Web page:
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Petition to recall Mayor Cantrell has 20% of signatures needed

The group leading the effort to recall the Mayor spoke to the media this week.

NEW ORLEANS — The group leading the effort to recall the mayor says they have 20% of the signatures needed. The exact number is “10,000-ish.”

And they say because of QR codes through technology, they verify the signatures quickly.

“It has nothing to do with anything else than the job performance of the mayor,” Eileen Carter, vice-chair of the group nolatoya.org said.

A month into the recall drive, a group of organizers refuted some accusations of its motives.

“This is not about a color. This is about a New Orleans. We are purple, green, and gold. It does not matter,” Carter said.

“The narrative that this is a republican driven action, and people from out of the city. Just look behind me. I'm a registered democrat. So, the narrative that this is some far-right activist, or people coming in, that's not true,” community activist Anthony Brown said.

“Reverend Al Sharpton contact me. ‘What's going on? Is this a republican  led movement?’ I'm involved in this movement,” Reverend Raymond Brown said. “You see, what she has put out there in the press, that we are behind a movement to stop black women, that's a damn lie.”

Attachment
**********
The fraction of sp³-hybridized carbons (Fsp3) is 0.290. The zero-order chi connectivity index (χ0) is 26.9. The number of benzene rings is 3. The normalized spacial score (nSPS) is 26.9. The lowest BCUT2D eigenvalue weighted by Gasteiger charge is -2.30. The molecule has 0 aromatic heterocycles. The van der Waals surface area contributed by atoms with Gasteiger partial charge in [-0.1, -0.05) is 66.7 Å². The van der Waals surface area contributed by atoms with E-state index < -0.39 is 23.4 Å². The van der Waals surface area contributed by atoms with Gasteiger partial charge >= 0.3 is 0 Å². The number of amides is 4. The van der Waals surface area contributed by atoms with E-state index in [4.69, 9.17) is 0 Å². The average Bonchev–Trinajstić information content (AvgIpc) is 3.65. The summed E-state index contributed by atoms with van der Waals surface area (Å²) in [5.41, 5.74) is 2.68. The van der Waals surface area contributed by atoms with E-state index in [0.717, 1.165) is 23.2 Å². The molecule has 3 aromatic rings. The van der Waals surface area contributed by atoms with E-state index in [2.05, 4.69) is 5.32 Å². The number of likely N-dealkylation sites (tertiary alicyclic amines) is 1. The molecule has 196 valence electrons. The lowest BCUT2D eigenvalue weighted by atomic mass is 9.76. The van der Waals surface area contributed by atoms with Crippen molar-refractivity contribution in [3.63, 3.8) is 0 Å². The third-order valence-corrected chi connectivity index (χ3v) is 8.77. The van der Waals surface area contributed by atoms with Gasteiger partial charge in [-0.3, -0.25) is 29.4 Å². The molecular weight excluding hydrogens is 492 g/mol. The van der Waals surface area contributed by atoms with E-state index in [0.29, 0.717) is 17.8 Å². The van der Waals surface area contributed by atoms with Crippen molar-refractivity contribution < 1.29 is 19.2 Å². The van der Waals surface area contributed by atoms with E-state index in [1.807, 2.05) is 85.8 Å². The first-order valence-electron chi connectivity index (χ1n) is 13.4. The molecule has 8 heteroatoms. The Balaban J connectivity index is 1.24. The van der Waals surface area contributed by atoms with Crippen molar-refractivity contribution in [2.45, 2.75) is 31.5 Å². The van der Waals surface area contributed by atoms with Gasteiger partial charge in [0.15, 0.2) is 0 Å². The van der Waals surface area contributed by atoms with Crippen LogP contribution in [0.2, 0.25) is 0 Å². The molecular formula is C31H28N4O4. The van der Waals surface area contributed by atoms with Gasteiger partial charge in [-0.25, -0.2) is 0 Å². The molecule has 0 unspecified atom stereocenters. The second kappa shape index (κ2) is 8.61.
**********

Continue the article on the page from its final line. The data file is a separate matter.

The group says problems with crime, NOPD, infrastructure, economic development, openly supporting the accused in court, garbage collection and spending money on trips to sit in first class are just some of the issues driving this grassroots effort.

“Crime affects the black community. Crime affects the white community. Crime affects the citizens of New Orleans,” Kim Ford, president and CEO of Community Recallers said.

“If you sit next to a criminal, and show every kid that's carjacking, that this is OK, because the leader will stand behind you, this is a fundamental problem,” Leilani Heno said.

“I do not accept the title of this city being the murder capital of the world. When you look at those murders that you talk about, mostly all of them are aligned by people who know one another, not random at all,” said Mayor LaToya Cantrell.

Some in the group say people are being intimidated not to sign, threatened with job security, or withholding grants, or bullying, even to the point of needing protection.

The mayor responded to that by saying, “What I've experienced personally as I move across the city, is again nothing but love, nothing but support, and nothing but just the words of encouragement to keep going.”

The group has until Ash Wednesday to get around 54,000 signatures, but they want to have them all by the end of this year so they can get on the spring election cycle.

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